Gov. Terry McAuliffe's veto of part of the Republican-supported budget was itself overridden by the Speaker of the House.
The Virginia General Assembly has effectively prohibited Gov. Terry McAuliffe from moving forward with expanding health insurance for 400,000 Virginians who live in poverty or with disabilities — at least for now.
McAuliffe ran on a platform of expanding Medicaid as part of the Affordable Care Act, and the issue has consumed his first few months in office. So far, Republicans have been able to block him from expanding Medicaid, and the governor is asking Secretary of Health and Human Resources Bill Hazel to come up with a plan of action.
University of Mary Washington professor Stephen Farnsworth says it's unlikely McAuliffe will back down.
"It seems pretty clear to me that the governor wants to do this, and so my guess is that this story ends up in front of the courts and so some judge decides whether or not what the governor has proposed for expansion of Medicaid is constitutional or not," Farnsworth says.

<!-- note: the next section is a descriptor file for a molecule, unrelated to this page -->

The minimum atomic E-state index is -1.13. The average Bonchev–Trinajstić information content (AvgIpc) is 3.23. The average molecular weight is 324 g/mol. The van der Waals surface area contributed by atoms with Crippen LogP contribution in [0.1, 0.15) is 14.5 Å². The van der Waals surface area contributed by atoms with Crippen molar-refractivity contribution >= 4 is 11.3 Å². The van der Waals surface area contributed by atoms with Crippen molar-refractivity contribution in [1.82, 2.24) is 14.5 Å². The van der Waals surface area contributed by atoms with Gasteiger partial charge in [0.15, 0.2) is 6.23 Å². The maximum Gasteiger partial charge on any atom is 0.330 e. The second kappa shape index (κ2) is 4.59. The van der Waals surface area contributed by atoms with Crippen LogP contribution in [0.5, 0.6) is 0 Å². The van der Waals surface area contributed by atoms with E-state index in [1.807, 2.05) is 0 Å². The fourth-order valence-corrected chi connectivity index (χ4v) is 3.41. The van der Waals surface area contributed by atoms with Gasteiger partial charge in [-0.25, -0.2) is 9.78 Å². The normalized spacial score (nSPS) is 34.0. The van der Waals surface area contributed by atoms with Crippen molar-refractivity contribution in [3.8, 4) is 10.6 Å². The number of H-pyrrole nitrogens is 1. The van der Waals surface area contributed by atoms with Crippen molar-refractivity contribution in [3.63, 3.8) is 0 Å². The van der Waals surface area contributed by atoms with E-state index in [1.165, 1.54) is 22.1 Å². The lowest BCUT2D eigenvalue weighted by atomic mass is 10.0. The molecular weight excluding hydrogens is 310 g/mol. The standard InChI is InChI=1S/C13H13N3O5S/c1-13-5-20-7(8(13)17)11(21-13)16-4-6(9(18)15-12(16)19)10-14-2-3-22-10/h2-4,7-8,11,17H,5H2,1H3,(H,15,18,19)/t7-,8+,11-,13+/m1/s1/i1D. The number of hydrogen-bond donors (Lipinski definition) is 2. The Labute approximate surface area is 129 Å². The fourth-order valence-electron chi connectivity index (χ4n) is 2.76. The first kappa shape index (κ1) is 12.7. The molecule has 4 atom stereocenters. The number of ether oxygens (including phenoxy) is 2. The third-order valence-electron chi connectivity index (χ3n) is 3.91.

One potential avenue the governor could be exploring is the use of a public-private partnership, an approach the previous governor used for transportation. Christopher Newport University professor Quentin Kidd says the governor could use a similar approach to health care.
"The legislative branch has essentially conceded that this public-private partnership authority exists, and so they can't very well then go to court to try to challenge the McAuliffe administration for trying to use it in a difference policy area."
A spokesman for the governor says McAuliffe will to announce his next course of action by the beginning of September.